+ + +
+ “Semiconductors have returned to their earlier status as a litmus test for symbol of American power and decline.” New on PW, Susannah Glickman on the history of Intel and US chipmaking. Link.
+ “The message from the global South is clear: Countries need more fiscal space to accelerate climate action and cannot achieve their policy objectives through austerity.” New on The Polycrisis, Patrick Bigger and Federico Sibaja on the Summit for a New Global Financing Pact. Link.
+ Join JFI Friday June 30 at 1pm ET for a presentation and discussion on the mumbuca, a digital complementary currency introduced in Maricá, Brazil, as part of the city’s Solidarity Economy Program. Link to register for the event, and link to a new interactive report on the mumbuca, produced in collaboration with our colleagues at Fluminense Federal University.
+ “It’s going to quickly reverse all the progress that was made during the repayment pause.” The New York Times features JFI’s Laura Beamer on the end of the student debt repayment pause. Link. And read JFI’s report on the pandemic repayment pause, by Eduard Nilaj, Sérgio Pinto, Marshall Steinbaum, and Laura Beamer. Link.
+ “Central to platforms corporate political strategies is the use of corporate grassroots lobbying (CGL), the selection, mobilization, resourcing and coordination of ordinary users and grassroots allies to influence the public and policy-making process.” By Luke Yates. Link.
+ “The transition to digital mail scanning produces troves of location-based and textual data on senders and recipients, further expanding the reach of prison surveillance.” Phillip Vance Smith II on prison communication. Link.
+ “The Qualified Small Business Stock exclusion exacerbates U.S. income and wealth inequality by targeting a tax break toward savvy and already wealthy high-tech investors and (often repeat) entrepreneurs.” By Manoj Viswanathan. Link.
+ A report from the Private Equity Stakeholder Project on the funding behind Atlanta’s Cop City. Link.
+ “The relationship between the US and Brazilian labor movements has proven to be long-lasting and institutionalized, yet also adaptable.” By Jana Silverman and Stanley Gacek. Link.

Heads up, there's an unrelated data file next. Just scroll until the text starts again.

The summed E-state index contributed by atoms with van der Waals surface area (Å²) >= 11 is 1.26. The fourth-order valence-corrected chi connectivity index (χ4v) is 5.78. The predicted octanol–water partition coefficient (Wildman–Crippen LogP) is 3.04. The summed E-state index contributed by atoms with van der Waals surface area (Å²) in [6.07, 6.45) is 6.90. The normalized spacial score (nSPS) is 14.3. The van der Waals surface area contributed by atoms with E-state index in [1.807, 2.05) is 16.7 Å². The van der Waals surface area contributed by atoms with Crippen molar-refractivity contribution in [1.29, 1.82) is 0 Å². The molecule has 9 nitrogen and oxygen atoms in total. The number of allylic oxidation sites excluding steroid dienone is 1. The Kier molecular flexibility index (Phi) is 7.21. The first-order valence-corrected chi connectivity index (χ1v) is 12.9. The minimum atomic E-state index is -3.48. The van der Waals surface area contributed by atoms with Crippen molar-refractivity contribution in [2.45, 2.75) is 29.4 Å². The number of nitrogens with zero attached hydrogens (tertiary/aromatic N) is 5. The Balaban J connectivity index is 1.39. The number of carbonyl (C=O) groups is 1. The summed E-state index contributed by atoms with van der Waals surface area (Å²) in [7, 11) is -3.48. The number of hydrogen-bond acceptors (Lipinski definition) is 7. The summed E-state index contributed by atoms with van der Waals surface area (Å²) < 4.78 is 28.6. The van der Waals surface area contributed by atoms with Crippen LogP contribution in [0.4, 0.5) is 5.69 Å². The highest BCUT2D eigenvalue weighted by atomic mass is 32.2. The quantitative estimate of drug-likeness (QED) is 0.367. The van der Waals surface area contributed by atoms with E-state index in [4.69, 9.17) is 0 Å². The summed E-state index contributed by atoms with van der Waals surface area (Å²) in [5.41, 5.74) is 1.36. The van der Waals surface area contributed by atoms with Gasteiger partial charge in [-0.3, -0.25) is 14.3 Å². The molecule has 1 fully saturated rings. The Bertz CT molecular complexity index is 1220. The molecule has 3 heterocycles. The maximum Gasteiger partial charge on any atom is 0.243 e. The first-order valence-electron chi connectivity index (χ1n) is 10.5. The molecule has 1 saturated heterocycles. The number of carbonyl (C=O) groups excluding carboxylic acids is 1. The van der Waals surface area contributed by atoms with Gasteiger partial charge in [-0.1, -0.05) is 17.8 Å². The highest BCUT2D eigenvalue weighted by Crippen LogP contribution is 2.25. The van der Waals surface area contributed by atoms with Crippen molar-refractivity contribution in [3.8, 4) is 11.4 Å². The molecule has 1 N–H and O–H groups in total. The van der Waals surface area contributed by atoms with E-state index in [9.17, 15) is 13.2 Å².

+ “Although Papal public debt was similar to that of other states on the Italian peninsula and in Europe, the manner of government in the Papal States, verging on absolute, and the nature of its electorate, however, could not help but influence the governing of its finances. A common denominator of careful administration is evident in the public-debt policy of all of the popes. The differences in their policies did not derive primarily from the ‘twofaced’ papal sovereignty, which saw the pope, on the one hand, as the ruler of a medium-sized Italian state, and, on the other, as the source of livelihood for the Roman populace. A state’s condition depended on its location, the variety and organization of its culture, and the class alliances that its creators were able to forge. Consequently, the way in which rulers, particularly Rome’s, dealt with the problem of public debt depended on the general policy of state-building that they adopted. The Roman market was a paragon of effective public-debt management because of the confidence that the Apostolic Camera was able to inspire, thanks to its low risk and its high returns relative to those of other financial instruments (though, truth be told, the area presented few significant investment alternatives).” By Donatella Strangio. Link.
Each week we highlight research from a graduate student, postdoc, or early-career professor. Send us recommendations: email@example.com